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Duane Benson
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Blogger
Re: Unequal output source/sink
Duane Benson   6/26/2014 11:38:32 AM
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re: "FINALLY an explanation of why active-low switches and LEDs were preferred."

That's quite interesting. I hadn't heard the explanation before. I missed the double emitter explanation too - although, I can certainly envision how it would work.

FlyByPC
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Rookie
Re: Unequal output source/sink
FlyByPC   6/26/2014 10:15:47 AM
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Wow -- FINALLY an explanation of why active-low switches and LEDs were preferred. That makes perfect sense, now. Thank you, sir!

Kinnar
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CEO
Re: Unequal output source/sink
Kinnar   6/26/2014 12:50:31 AM
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Developments never make fundamentals old, these things are still being taught the way they are in the curriculum in many countries. And it really helps to explain and test the small circuits, as a stepping measure to bring the students at the current technology usages.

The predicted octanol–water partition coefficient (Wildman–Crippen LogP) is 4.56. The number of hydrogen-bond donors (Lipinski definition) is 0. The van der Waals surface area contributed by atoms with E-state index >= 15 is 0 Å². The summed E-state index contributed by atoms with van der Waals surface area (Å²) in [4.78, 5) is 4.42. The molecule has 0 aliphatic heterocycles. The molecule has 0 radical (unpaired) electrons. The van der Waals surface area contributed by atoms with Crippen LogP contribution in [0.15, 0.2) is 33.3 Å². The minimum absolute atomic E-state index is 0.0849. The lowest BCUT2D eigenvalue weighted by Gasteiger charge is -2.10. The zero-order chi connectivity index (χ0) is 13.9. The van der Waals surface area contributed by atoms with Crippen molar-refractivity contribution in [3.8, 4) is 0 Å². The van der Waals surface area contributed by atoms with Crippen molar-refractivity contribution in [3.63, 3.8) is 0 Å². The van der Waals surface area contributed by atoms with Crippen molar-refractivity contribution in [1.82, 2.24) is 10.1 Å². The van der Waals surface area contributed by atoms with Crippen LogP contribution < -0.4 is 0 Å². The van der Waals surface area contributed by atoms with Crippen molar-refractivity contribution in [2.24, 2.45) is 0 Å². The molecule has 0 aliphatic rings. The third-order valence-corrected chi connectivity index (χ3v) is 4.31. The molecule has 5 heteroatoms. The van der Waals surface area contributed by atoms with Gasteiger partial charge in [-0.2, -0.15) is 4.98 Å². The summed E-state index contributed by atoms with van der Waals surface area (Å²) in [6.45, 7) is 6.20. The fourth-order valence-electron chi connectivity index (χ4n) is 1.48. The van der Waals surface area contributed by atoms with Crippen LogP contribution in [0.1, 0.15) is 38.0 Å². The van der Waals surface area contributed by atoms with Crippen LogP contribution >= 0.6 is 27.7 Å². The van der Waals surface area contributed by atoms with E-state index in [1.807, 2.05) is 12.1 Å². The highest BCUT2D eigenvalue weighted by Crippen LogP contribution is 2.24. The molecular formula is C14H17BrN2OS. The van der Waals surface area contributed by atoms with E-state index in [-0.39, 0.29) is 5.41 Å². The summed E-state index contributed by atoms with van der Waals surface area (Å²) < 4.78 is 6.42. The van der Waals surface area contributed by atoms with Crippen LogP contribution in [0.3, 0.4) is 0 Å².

Wnderer
User Rank
CEO
The Soul of A New Machine
Wnderer   6/25/2014 4:19:42 PM
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The picture of the Data General/Nova board reminds me of a great book about engineering. Tracy Kidder's ' The Soul of a New Machine'

http://en.wikipedia.org/wiki/The_Soul_of_a_New_Machine

betajet
User Rank
CEO
Unequal output source/sink
betajet   6/25/2014 4:06:39 PM
While the pull-up transistor in the TTL totem-pole output stage is stronger than RTL's resistive pull-up, the pull-down transistor is typically 40 times stronger that the pull-up.  IIRC, a standard TTL output can sink 16 mA but source only 0.4 mA.  That's OK if you're driving other TTL gates, since TTL inputs have the same 40:1 asymmetry.

The asymmetry meant that TTL-based designs almost always used active-low drive for LEDs and active-low push-buttons.  Nowadays CMOS outputs are generally symmetric, but old-timers like me still prefer active-low if an output needs a lot of current.

betajet
User Rank
CEO
Multiple-Emitter Transistors
betajet   6/25/2014 3:43:59 PM
Nice 'blog, but I have a quibble about the LSTTL circuit diagram.  According to Wikipedia, LSTTL didn't show up until 1976 so you're a few years early.

Here's Wikipedia's diagram of a proper 1964 TTL circuit with that wonderful multiple-emitter transistor input stage that's so much fun to explain to undergraduates:



 

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